WASHINGTON, DC – Today, the U.S. Senate voted 54 to 44 to approve a short-term spending plan that will keep the government funded through November 15, 2013. U.S. Senators Jack Reed and Sheldon Whitehouse voted for the legislation, which must now be approved by the U.S. House of Representatives.
If the House fails to act, Reed and Whitehouse warn that a government shutdown would hinder economic recovery, jeopardize important services for working families, and have a negative effect on Rhode Island.
“If Republicans who consider themselves members of the Tea Party force a government shutdown, commerce won’t grind to a halt but our economy will take a needless hit and there could be a ripple effect that hurts states, local communities, and the middle-class. The American people want their government to work and they want their representatives in Washington to work together. There are a lot of unknowns about a shutdown’s impacts, but forcing the government to shut down for reasons the vast majority of Americans disagree with is a terrible signal and could create undue hardships for families and businesses,” said Senator Reed.
“Today, the Senate took the responsible step of passing legislation to fund the government,” said Senator Whitehouse. “It’s time for Speaker Boehner and his House Republicans to drop their extremist demands – demands that were just the subject of the Presidential election which they lost – and join the Senate to do what’s right. As Rhode Island continues recovering from the recession, we can’t afford to play games with government services that our people count on.”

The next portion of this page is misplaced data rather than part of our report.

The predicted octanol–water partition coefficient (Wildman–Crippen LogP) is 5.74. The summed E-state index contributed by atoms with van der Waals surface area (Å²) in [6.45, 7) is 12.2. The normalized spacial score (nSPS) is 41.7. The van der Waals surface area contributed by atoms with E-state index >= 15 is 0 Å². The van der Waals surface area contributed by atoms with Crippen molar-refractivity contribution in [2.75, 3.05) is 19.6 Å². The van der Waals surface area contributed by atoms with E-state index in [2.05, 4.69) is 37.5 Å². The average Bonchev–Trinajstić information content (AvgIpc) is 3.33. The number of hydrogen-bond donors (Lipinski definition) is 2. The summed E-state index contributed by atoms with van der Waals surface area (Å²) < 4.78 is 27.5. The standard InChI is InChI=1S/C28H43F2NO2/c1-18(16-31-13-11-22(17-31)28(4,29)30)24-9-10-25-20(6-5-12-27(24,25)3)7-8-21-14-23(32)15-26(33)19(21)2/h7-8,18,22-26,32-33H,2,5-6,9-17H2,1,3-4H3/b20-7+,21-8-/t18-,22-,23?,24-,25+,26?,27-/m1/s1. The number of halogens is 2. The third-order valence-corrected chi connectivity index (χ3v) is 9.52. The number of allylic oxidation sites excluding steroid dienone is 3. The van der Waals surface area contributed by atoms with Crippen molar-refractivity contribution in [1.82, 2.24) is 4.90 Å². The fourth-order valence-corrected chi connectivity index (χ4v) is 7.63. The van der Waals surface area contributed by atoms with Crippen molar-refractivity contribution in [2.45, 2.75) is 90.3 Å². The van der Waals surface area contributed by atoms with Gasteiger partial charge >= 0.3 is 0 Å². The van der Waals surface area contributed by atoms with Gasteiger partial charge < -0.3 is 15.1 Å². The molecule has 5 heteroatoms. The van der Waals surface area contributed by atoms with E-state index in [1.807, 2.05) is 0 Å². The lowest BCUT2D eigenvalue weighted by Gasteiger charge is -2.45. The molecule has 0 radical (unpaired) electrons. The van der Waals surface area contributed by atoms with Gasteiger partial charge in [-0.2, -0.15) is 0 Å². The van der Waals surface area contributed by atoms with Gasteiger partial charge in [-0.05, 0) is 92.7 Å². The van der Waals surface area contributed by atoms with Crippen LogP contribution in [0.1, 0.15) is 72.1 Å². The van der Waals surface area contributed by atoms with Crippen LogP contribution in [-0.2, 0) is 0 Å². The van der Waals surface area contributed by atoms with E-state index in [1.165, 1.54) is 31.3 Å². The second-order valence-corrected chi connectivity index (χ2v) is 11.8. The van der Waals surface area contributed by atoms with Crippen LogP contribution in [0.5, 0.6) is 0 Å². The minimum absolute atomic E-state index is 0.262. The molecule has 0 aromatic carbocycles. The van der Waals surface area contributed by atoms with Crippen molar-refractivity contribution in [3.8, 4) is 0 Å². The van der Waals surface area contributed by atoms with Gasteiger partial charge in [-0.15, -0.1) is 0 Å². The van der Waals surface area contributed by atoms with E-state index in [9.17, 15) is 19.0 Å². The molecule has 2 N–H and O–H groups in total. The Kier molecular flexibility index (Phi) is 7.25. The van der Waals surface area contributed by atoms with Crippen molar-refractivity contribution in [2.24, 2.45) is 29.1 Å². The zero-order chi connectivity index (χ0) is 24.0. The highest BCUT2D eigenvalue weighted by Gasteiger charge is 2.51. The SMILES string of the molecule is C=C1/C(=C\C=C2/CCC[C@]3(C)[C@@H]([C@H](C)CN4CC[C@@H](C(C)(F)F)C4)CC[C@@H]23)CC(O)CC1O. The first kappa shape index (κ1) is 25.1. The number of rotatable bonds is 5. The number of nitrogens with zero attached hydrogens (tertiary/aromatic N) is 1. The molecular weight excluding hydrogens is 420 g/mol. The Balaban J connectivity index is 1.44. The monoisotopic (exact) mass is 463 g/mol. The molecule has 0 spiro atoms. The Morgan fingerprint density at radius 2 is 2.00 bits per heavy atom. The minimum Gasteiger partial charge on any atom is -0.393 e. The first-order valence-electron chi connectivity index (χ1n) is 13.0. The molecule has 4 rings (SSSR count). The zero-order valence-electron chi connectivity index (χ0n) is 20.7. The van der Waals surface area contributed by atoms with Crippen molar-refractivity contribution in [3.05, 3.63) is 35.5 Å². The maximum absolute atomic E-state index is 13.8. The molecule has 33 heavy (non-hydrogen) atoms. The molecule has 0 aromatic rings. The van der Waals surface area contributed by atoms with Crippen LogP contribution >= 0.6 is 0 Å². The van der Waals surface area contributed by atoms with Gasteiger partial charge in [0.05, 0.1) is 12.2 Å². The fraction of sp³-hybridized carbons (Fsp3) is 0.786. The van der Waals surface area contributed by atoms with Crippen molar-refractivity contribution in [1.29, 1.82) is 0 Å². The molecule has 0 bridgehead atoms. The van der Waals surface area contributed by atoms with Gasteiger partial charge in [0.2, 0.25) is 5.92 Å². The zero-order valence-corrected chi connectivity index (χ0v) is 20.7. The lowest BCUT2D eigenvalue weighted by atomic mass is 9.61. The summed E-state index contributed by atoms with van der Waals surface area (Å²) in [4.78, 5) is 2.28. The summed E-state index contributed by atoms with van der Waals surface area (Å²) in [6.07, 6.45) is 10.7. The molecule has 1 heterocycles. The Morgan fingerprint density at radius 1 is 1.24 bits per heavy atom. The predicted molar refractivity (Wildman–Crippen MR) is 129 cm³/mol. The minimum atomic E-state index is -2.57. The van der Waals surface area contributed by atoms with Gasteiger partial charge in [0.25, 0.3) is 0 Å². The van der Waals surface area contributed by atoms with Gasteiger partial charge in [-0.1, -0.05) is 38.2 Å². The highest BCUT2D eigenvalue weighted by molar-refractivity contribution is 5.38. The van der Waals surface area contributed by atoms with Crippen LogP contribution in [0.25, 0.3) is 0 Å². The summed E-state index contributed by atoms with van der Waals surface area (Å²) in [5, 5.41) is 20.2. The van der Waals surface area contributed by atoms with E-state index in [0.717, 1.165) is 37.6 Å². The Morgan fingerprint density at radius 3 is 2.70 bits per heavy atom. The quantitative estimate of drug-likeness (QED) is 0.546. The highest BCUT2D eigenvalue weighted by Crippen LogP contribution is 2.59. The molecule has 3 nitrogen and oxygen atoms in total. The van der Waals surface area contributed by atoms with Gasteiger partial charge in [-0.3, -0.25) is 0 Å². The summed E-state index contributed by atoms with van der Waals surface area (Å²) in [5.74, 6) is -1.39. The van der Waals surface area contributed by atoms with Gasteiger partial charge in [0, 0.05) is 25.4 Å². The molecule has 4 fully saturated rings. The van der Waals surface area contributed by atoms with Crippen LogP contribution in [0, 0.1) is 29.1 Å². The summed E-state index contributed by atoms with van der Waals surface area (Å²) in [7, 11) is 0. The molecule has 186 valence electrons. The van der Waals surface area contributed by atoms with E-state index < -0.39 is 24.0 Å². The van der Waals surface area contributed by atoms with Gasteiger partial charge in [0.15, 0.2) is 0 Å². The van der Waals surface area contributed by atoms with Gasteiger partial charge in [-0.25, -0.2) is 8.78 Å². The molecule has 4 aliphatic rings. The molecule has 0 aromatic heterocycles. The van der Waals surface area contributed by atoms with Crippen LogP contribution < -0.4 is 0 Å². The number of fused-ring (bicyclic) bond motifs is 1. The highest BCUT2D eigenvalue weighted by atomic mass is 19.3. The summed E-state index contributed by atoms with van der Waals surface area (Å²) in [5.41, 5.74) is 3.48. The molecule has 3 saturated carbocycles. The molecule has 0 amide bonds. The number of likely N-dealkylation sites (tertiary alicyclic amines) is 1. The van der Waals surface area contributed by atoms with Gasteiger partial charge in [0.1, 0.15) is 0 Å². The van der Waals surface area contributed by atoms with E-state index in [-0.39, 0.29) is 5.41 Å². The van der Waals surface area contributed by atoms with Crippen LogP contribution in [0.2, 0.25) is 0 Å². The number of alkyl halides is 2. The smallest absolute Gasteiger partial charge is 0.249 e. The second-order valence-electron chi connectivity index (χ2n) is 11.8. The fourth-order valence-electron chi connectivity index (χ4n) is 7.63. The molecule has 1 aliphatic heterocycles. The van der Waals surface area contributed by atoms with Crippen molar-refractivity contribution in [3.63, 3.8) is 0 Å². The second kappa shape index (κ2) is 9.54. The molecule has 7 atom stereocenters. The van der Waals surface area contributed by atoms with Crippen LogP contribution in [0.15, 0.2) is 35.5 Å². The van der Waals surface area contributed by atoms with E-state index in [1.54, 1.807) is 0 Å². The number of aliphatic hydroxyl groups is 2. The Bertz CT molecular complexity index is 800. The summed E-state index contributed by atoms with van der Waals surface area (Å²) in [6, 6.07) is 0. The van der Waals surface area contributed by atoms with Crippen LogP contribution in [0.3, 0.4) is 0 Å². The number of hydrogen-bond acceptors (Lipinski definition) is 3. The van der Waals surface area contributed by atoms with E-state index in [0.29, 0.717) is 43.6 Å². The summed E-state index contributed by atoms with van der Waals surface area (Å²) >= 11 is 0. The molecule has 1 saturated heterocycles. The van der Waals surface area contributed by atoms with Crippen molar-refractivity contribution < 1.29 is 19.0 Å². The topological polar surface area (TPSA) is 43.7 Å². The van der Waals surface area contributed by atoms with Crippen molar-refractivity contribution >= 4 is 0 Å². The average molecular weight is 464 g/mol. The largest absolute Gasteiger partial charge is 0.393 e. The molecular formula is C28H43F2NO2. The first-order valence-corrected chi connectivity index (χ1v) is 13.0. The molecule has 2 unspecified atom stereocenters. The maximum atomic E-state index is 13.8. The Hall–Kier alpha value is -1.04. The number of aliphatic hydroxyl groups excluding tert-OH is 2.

If the government shuts down, contingency plans would go into effect and agencies would continue to provide functions relating to national security and the safety of life and property. However, thousands of Rhode Islanders who work for the federal government, as well as contractors who do business with the federal government might also be instructed to stay home. The shutdown could cost state and local governments millions of dollars per day, further straining already-stretched budgets and threatening economic recovery. Federal grants that support state-run programs and help pay the salaries of state employees would be delayed, costing states tax revenue and reducing business activity at the local level.
Approximately $2.66 billion of the state’s total $8.1-billion budget comes from the federal government. According to the latest statistics from the Rhode Island Economic Development Corporation (RIEDC), the federal government is the state’s third largest employer, with over 11,500 employees (not including active duty military personnel and reservists).
A prolonged government shutdown could halt construction work on bridges and roads and make it harder for people to do simple tasks like renew their passports or apply for federal benefits. Here are some of the many ways a federal government shutdown would hurt middle-class families and negatively impact Rhode Island: